Federal appeals courts go remote amid COVID-19 surge

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Several federal appeals courts are starting the new year with changes in their operations amid the ongoing surge in COVID-19 infections.

The 5th U.S. Circuit Court of Appeals at New Orleans announced on its website last week that its courthouse would close to the public beginning Monday, Reuters reports. Oral arguments will continue in person or by video as directed by individual panels, but the court said only counsel presenting argument may enter the courthouse.

The 2nd Circuit at New York said as of Tuesday, all oral arguments will be conducted remotely by Zoom or teleconference. The court will resume in-person proceedings “as soon as circumstances permit.” The public counter in the clerk’s office will also be closed until further notice.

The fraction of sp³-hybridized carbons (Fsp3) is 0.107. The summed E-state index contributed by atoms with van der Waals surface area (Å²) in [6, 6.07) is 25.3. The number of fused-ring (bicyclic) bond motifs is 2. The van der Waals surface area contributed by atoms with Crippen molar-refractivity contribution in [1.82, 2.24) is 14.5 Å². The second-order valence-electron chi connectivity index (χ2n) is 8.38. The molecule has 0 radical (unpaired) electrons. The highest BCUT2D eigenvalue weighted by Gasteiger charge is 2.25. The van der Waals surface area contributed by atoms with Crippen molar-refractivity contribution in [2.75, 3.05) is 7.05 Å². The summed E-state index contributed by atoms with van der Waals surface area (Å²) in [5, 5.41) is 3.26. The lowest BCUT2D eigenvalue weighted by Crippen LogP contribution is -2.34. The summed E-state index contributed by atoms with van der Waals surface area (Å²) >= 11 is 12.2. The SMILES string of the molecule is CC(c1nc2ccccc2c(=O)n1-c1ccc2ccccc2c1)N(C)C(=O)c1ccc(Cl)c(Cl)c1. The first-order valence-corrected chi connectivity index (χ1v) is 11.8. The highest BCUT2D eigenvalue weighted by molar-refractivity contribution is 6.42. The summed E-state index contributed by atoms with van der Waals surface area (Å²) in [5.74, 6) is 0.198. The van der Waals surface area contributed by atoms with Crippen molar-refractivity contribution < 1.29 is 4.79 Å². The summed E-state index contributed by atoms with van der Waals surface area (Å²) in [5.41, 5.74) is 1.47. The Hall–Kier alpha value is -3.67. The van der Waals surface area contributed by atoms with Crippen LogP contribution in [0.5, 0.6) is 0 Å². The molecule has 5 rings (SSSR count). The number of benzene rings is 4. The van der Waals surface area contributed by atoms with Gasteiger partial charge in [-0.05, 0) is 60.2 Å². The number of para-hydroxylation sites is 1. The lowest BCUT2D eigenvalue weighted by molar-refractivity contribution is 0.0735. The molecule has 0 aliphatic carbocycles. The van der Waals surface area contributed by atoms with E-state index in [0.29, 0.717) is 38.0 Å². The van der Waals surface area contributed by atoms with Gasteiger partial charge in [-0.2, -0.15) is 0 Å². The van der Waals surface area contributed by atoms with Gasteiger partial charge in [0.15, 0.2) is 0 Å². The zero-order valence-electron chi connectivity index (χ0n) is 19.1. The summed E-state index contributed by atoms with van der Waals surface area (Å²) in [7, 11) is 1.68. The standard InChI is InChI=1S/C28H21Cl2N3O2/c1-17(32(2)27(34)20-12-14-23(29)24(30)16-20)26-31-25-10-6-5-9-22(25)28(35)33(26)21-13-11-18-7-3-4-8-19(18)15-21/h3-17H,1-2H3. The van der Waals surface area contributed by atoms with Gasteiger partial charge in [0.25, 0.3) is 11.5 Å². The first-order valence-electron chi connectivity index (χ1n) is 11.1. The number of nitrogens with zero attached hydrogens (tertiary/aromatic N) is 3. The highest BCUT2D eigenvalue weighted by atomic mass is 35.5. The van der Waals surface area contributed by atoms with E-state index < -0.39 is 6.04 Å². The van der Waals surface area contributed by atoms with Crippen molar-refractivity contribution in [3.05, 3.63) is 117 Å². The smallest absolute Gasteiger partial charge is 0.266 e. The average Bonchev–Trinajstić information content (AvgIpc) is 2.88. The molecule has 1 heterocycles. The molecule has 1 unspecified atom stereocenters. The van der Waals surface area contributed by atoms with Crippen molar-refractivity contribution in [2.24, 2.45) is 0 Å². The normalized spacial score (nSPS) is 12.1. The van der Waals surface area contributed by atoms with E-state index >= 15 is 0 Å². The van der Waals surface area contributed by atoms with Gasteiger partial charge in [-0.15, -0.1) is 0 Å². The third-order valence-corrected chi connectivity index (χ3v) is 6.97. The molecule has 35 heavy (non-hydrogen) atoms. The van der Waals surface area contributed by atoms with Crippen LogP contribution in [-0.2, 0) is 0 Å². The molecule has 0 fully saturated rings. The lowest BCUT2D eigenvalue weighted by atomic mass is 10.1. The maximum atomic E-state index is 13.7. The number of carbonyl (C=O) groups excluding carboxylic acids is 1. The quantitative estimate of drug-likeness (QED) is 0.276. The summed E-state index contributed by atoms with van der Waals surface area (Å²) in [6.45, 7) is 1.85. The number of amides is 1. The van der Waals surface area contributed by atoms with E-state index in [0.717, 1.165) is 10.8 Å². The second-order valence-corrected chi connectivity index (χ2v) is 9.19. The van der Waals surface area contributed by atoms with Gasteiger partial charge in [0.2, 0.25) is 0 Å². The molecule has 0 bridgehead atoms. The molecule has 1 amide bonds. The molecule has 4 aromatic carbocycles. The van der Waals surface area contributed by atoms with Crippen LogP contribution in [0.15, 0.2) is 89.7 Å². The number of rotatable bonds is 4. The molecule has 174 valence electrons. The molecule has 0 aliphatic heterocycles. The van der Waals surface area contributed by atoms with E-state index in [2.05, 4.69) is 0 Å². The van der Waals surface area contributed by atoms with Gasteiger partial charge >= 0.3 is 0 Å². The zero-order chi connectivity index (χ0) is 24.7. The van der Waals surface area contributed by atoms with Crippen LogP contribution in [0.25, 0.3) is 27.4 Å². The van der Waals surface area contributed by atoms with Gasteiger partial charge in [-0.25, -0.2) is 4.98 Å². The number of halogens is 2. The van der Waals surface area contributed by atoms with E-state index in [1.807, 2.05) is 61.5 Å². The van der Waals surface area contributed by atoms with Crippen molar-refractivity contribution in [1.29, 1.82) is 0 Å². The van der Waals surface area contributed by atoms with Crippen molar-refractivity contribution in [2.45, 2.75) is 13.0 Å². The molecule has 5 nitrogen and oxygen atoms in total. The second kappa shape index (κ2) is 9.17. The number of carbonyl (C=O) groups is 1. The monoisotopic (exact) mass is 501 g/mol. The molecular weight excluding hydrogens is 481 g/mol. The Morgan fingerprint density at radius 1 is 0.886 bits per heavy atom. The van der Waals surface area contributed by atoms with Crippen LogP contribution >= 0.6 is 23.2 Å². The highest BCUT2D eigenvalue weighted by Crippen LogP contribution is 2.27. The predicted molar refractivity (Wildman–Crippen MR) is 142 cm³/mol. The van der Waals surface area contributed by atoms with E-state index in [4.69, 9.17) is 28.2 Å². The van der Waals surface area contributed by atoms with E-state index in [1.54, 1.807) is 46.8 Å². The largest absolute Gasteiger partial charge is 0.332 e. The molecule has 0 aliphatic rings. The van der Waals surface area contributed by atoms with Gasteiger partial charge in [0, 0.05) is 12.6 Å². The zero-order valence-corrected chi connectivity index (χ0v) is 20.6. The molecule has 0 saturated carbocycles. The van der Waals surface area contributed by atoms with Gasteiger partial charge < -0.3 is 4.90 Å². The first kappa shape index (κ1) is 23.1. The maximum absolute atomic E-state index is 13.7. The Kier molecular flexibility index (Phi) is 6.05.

In a similar order, the 7th Circuit at Chicago said cases scheduled for oral argument through Jan. 31 will be argued by telephone or video. The court also recommended that court-unit supervisors use their discretion to minimize on-site staffing during this period.

The 1st Circuit at Boston also noted in a public advisory on its website that it will host oral arguments by videoconference throughout January.

Reuters reports that other federal courts, including the U.S. Court of Appeals for the Federal Circuit in Washington, D.C., said last week that they would also be making changes to minimize the threat of COVID-19 exposure.

In its notice, the Federal Circuit said “due to changing public health conditions impacting the National Capital Region,” it would conduct all arguments scheduled in January by telephone.

See also:

ABA Journal: “Courts attempt to balance innovation with access in remote proceedings”

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